Comprehensive Strengthening of New York’s Sexual Harassment Laws Passes in State Senate

Legislation Combats Sexual Harassment in the Public and Private Sectors to Create Safer Workplaces for All Employees


Senator Elaine Phillips announced that the New York State Senate has passed the most comprehensive response yet to sexual harassment in New York. The bill (S7848A), sponsored by Senator Phillips, will prevent individuals from engaging in misconduct that creates a hostile work environment in either the public or private sectors, and encourage victims to come forward.


“There is no place in our government, or society as a whole, for sexual assault or harassment. It is inspiring to see the movement of women across our country coming forward, sharing their personal stories, and overcoming the stigma and shame brought on by the despicable actions of others,” Senator Phillips said. “This landmark legislation defines in statute sexual harassment for the first time in our state; bans secret settlements; prohibits mandatory arbitration for sexual harassment complaints; protects independent contractors; and ends taxpayer-funded settlements. New Yorkers will now have the protections and safeguards they deserve. As a Senator, as a woman, as a mother, I urge the Assembly and the Governor to take up this legislation and enact these sweeping changes.”


The major reforms passed today include: establishing a statutory definition of sexual harassment; prohibiting the anonymity of the accused in court-approved settlements and banning mandatory sexual harassment arbitration clauses; prohibiting confidentiality agreements unless the victim requests confidentiality; expanding protections to independent contractors; creating uniform policies for all branches of state and local government; and protecting hardworking taxpayers from paying for public sector harassment settlements.


The bill mirrors much of what the Governor proposed and builds on it in key ways. It would:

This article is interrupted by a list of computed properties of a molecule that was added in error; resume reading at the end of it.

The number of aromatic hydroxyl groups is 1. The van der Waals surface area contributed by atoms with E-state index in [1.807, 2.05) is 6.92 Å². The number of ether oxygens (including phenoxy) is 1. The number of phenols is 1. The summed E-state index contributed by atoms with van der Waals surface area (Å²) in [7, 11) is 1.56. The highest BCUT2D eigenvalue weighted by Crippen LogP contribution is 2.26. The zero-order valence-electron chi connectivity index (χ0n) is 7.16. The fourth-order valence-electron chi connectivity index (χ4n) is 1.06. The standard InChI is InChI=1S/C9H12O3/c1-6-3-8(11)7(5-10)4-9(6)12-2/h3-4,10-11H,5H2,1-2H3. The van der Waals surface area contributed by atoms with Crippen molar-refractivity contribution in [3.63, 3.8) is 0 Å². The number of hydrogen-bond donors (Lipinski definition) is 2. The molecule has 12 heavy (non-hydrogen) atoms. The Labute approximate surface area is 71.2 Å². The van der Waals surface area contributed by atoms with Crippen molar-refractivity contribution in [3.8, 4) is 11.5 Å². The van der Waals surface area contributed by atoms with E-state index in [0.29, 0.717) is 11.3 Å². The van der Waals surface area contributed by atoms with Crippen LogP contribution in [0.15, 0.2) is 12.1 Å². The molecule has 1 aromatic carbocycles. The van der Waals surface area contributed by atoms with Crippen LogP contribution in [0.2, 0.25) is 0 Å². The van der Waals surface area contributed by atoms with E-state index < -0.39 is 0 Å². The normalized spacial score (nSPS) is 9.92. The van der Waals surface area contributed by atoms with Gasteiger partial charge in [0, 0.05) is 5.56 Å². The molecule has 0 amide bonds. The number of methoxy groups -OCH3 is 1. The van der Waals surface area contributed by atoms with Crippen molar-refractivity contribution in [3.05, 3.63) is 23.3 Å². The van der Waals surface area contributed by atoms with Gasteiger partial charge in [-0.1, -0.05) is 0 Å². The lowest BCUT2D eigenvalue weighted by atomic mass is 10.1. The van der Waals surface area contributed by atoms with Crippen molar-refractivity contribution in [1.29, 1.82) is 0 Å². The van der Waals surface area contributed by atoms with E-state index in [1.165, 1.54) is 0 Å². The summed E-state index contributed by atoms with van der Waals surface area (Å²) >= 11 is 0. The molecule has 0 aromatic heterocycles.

• Adopt the definition of “Sexual Harassment” into state law: Although the state Division of Human Rights has a definition it uses administratively, there is currently no definition in statute of what constitutes sexual harassment. That leaves litigants subject to varying interpretations by judges, who may improperly dismiss sexual harassment cases at the outset. One study found that approximately 37 percent of cases are dismissed pretrial.


The bill creates a uniform definition of sexual harassment that is based on federal regulations: unwelcome sexual advances, requests for sexual favors, and other verbal or physical conduct of a sexual nature when submission to or rejection of such conduct, explicitly or implicitly, affects an individual’s employment, unreasonably interferes with an individual’s work performance or creates an intimidating, hostile or offensive work environment without regard to actual economic injury to or discharge of the individual.

  • Prohibit secret settlements unless the victim requests confidentiality: Courts would be prohibited from accepting any sexual harassment settlements that include confidentiality agreements or provisions. This would help ensure that those responsible are held accountable and prevent future harassment.
  • Prohibit mandatory arbitration for sexual harassment complaints: Mandatory arbitration clauses are often used by employers to force sexual harassment victims into private arbitration proceedings, which precludes their ability to seek legal action.
  • Protect non-employees in the workplace: Currently, individuals who are not employees but are present in the workplace on a contract basis cannot file complaints against their harassers. The legislation would close this loophole by extending to contract workers the same right to file sexual harassment complaints to the state Division of Human Rights as individuals who are directly employed by the company or entity.
  • Create a uniform policy for all branches of state and local government: The state Department of Labor would be required to create a strong model management policy defining and prohibiting sexual harassment. Every county, city, town, village, school district, or other public entity would be required to develop a sexual harassment prevention policy that applies to all employees and which includes investigation procedures and a standard complaint form. Each complaint would be confidential and the policy must include the prevention of intimidation, retaliation, or coercion to help protect the complainant.


The measure also standardizes the process for state government. The legislature would be required to designate an independent attorney specializing in employment law to investigate complaints based on sexual harassment. A specialized unit within the state’s Joint Commission on Public Ethics would also be established to receive and investigate complaints. Managers and supervisors would be required to report as soon as they become aware of sexual harassment conduct.

  • Protect taxpayer funds from being used for individual sexual harassment settlements: When there is a finding or admission of sexual harassment by a state or local employee, this measure holds the harasser financially accountable for the settlement by enabling the public entity to recoup taxpayer money.


The bill will be sent to the Assembly.


Visit Senator Schaefer’s webpage